The conflict in Syria began two years ago and has caused immense suffering, for which no end is in sight yet. There is no let up in the fighting, which remains intense, and living conditions are deteriorating by the second; millions of people have been forced to flee their homes and seek refuge elsewhere within Syria or in neighbouring countries. Many of these people are living in exceedingly grim conditions. Tens of thousands are unaccounted for or have been detained. Families have been dispersed: people are searching desperately for their relatives, about whose whereabouts they often have no information at all. Standards of health have declined sharply, medical facilities have been targeted and health-care workers have been killed.
While the humanitarian situation in Somalia has improved slightly, there remain significant humanitarian concerns across the country. After two decades of fighting, tens of thousands of people have been separated from their families. The whereabouts of at least 12,000 people are unknown. Despite the passing of time, some Somalis are as determined as ever to find their loved ones.
Female detainees are often the sole providers for their families so their detention results in great hardship for their loved ones. However in Paraguay an innovative income generating project is helping the detainees and their families better cope mentally, economically and socially.
Less than one month on from signing a peace accord (the Libreville agreement), thousands are living with uncertainty in the Central African Republic. There is a risk of fighting breaking out and many remain displaced, unsure whether to return home.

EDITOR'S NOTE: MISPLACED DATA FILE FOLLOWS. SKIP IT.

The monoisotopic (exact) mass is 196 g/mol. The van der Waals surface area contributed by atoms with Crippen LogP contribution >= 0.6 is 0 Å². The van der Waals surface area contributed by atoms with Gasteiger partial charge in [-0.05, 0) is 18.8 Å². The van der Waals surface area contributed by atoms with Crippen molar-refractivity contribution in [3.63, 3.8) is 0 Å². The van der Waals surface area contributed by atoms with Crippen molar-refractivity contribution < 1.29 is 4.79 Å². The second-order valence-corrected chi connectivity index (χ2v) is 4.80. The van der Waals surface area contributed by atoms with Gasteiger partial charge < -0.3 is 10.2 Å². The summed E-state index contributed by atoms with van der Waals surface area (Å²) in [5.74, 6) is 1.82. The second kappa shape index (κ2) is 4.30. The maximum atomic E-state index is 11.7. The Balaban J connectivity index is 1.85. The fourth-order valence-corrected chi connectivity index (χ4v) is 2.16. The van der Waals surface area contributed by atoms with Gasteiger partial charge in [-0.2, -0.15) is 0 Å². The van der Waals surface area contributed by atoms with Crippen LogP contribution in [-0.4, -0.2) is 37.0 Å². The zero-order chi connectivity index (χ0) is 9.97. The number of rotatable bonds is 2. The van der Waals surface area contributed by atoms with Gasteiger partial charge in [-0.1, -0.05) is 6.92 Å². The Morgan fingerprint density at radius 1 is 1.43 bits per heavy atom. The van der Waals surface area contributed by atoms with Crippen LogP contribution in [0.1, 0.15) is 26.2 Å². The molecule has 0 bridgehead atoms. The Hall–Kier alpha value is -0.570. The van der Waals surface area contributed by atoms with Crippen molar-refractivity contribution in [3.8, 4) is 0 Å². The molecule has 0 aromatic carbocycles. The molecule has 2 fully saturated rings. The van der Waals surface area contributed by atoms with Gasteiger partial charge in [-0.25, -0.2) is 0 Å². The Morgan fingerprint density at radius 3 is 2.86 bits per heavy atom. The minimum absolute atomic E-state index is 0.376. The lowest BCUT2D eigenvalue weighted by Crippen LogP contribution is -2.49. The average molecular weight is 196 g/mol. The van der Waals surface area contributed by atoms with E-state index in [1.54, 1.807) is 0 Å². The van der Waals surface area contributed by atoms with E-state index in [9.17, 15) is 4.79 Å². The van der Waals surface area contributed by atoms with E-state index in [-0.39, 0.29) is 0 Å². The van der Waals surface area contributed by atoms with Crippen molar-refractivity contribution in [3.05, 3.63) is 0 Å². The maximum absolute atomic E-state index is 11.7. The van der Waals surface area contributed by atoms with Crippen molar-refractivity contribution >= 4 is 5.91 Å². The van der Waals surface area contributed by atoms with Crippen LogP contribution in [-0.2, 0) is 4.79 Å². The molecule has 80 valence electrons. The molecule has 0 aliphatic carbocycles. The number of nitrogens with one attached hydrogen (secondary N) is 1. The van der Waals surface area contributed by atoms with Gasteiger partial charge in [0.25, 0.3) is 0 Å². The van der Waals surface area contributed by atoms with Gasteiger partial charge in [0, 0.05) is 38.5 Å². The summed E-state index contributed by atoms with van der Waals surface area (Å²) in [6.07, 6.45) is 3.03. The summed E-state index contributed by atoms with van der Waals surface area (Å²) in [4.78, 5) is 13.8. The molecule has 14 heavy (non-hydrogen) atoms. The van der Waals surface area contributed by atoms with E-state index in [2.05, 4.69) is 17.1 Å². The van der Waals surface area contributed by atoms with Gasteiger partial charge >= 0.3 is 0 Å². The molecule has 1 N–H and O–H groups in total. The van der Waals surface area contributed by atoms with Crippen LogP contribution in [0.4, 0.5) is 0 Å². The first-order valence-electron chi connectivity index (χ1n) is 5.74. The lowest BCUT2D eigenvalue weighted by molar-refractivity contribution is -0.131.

One year on, the conflict in Mali continues. The result, an unsettled life for much of the civilian population. More than two hundred and fifty thousand have been internally displaced and almost as many have become refugees in neighbouring countries, since last year. Many fled their homes with only the clothes they were wearing, leaving their lives behind.
As the crisis persists in the eastern Democratic Republic of the Congo (DRC), the International Committee of the Red Cross (ICRC), in partnership with the Red Cross Society of the DRC, has since 19 November registered more than 300 unaccompanied children. They became separated from their families during the fighting that has rocked the area since mid-November. Very young children have been found next to their parents'' lifeless bodies or wandering alone by the side of the road. To date, around 150 children have been reunited with their families. Efforts are under way to reunite others with their loved ones before the holiday season.
As the violence intensifies and spreads in Syria, some 250,000 people have fled into Jordan, according to Jordanian official sources. About 45,000 Syrians have found shelter in Al Zaatari refugee camp, 15 km from the Syrian border.
Life for refugees in camps in South Sudan is precarious as they face serious shortages of clean drinkable water. These camps close to the Sudanese border are home to thousands of families sheltering from the ongoing fighting in Sudan.
Benghazi, May 2012. As he steps onto the tarmac at the airport of his hometown for the first time in 43 years, Abdussalem Al-Naji is overwhelmed by emotion. He is greeted by his brothers, cousins and friends, as well as numerous children born to his relatives in his absence. That morning, Abdussalem was still in his flat in Dattwil, a small, quiet town in the Swiss canton of Aargau.
Geneva (ICRC) - At the end of his three-day visit to Mali and Niger on Wednesday 24 October, ICRC president Peter Maurer warned that military deployments and renewed hostilities in the region would inevitably have humanitarian consequences for the population.